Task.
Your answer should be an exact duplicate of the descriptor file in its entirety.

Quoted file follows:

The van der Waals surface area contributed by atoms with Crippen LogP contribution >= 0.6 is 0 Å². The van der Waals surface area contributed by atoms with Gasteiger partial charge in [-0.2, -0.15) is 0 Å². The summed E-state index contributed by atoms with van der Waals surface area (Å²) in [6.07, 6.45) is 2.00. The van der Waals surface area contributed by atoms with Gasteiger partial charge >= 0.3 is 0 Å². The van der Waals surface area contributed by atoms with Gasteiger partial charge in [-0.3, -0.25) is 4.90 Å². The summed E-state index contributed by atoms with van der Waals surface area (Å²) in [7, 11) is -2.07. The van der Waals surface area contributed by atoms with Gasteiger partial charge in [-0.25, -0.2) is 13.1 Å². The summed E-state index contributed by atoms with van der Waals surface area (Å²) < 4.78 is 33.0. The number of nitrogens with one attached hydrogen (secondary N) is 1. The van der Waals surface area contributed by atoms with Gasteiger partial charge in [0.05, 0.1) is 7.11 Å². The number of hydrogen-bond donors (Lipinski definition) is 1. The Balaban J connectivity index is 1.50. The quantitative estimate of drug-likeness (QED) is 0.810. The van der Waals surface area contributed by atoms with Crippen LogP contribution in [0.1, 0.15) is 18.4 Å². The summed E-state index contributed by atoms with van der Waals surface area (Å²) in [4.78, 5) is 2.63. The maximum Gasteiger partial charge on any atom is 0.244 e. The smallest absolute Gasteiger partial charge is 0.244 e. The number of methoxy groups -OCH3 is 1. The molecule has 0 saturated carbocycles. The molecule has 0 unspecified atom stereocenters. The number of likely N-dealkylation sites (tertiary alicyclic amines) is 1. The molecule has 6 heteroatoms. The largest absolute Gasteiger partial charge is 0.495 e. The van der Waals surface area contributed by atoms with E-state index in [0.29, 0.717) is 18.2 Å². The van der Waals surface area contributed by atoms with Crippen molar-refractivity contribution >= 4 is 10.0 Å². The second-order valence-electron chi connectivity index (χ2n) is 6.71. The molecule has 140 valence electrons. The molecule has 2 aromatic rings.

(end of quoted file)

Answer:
The van der Waals surface area contributed by atoms with Crippen LogP contribution >= 0.6 is 0 Å². The van der Waals surface area contributed by atoms with Gasteiger partial charge in [-0.2, -0.15) is 0 Å². The summed E-state index contributed by atoms with van der Waals surface area (Å²) in [6.07, 6.45) is 2.00. The van der Waals surface area contributed by atoms with Gasteiger partial charge >= 0.3 is 0 Å². The van der Waals surface area contributed by atoms with Gasteiger partial charge in [-0.3, -0.25) is 4.90 Å². The summed E-state index contributed by atoms with van der Waals surface area (Å²) in [7, 11) is -2.07. The van der Waals surface area contributed by atoms with Gasteiger partial charge in [-0.25, -0.2) is 13.1 Å². The summed E-state index contributed by atoms with van der Waals surface area (Å²) < 4.78 is 33.0. The number of nitrogens with one attached hydrogen (secondary N) is 1. The van der Waals surface area contributed by atoms with Gasteiger partial charge in [0.05, 0.1) is 7.11 Å². The number of hydrogen-bond donors (Lipinski definition) is 1. The Balaban J connectivity index is 1.50. The quantitative estimate of drug-likeness (QED) is 0.810. The van der Waals surface area contributed by atoms with Crippen LogP contribution in [0.1, 0.15) is 18.4 Å². The summed E-state index contributed by atoms with van der Waals surface area (Å²) in [4.78, 5) is 2.63. The maximum Gasteiger partial charge on any atom is 0.244 e. The smallest absolute Gasteiger partial charge is 0.244 e. The number of methoxy groups -OCH3 is 1. The molecule has 0 saturated carbocycles. The molecule has 0 unspecified atom stereocenters. The number of likely N-dealkylation sites (tertiary alicyclic amines) is 1. The molecule has 6 heteroatoms. The largest absolute Gasteiger partial charge is 0.495 e. The van der Waals surface area contributed by atoms with E-state index in [0.29, 0.717) is 18.2 Å². The van der Waals surface area contributed by atoms with Crippen molar-refractivity contribution >= 4 is 10.0 Å². The second-order valence-electron chi connectivity index (χ2n) is 6.71. The molecule has 140 valence electrons. The molecule has 2 aromatic rings.